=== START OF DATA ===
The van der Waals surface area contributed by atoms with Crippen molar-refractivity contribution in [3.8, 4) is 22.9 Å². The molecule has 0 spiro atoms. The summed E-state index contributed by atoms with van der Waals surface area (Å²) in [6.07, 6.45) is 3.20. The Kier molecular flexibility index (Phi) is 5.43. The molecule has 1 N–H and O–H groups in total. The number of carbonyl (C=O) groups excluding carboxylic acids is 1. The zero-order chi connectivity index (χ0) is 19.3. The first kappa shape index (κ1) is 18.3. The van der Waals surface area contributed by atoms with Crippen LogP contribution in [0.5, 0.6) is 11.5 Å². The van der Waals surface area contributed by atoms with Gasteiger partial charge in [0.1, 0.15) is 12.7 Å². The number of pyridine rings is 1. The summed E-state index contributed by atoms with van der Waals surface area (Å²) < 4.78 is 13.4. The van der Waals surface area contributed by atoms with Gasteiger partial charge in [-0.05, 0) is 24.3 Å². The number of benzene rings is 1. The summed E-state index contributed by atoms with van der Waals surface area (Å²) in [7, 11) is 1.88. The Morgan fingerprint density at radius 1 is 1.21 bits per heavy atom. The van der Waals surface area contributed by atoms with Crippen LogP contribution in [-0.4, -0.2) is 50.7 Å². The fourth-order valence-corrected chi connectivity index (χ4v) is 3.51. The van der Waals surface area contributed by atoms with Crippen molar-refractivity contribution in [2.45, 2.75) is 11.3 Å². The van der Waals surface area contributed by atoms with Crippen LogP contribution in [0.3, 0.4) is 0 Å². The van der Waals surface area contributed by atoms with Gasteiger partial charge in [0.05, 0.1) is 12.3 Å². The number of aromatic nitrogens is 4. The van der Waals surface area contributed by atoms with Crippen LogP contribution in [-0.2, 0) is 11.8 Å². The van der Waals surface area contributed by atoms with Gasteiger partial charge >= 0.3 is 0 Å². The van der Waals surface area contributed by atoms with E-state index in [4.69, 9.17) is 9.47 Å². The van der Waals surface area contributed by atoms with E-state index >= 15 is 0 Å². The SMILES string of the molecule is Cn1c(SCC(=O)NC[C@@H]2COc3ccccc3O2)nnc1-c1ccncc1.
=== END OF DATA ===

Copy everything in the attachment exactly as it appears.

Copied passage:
The van der Waals surface area contributed by atoms with Crippen molar-refractivity contribution in [3.8, 4) is 22.9 Å². The molecule has 0 spiro atoms. The summed E-state index contributed by atoms with van der Waals surface area (Å²) in [6.07, 6.45) is 3.20. The Kier molecular flexibility index (Phi) is 5.43. The molecule has 1 N–H and O–H groups in total. The number of carbonyl (C=O) groups excluding carboxylic acids is 1. The zero-order chi connectivity index (χ0) is 19.3. The first kappa shape index (κ1) is 18.3. The van der Waals surface area contributed by atoms with Crippen LogP contribution in [0.5, 0.6) is 11.5 Å². The van der Waals surface area contributed by atoms with Gasteiger partial charge in [0.1, 0.15) is 12.7 Å². The number of pyridine rings is 1. The summed E-state index contributed by atoms with van der Waals surface area (Å²) < 4.78 is 13.4. The van der Waals surface area contributed by atoms with Gasteiger partial charge in [-0.05, 0) is 24.3 Å². The number of benzene rings is 1. The summed E-state index contributed by atoms with van der Waals surface area (Å²) in [7, 11) is 1.88. The Morgan fingerprint density at radius 1 is 1.21 bits per heavy atom. The van der Waals surface area contributed by atoms with Crippen LogP contribution in [-0.4, -0.2) is 50.7 Å². The fourth-order valence-corrected chi connectivity index (χ4v) is 3.51. The van der Waals surface area contributed by atoms with Crippen molar-refractivity contribution in [2.45, 2.75) is 11.3 Å². The van der Waals surface area contributed by atoms with Crippen LogP contribution in [0.3, 0.4) is 0 Å². The van der Waals surface area contributed by atoms with Gasteiger partial charge in [0.05, 0.1) is 12.3 Å². The number of aromatic nitrogens is 4. The van der Waals surface area contributed by atoms with Crippen LogP contribution in [-0.2, 0) is 11.8 Å². The van der Waals surface area contributed by atoms with Gasteiger partial charge >= 0.3 is 0 Å². The van der Waals surface area contributed by atoms with E-state index in [4.69, 9.17) is 9.47 Å². The van der Waals surface area contributed by atoms with E-state index >= 15 is 0 Å². The SMILES string of the molecule is Cn1c(SCC(=O)NC[C@@H]2COc3ccccc3O2)nnc1-c1ccncc1.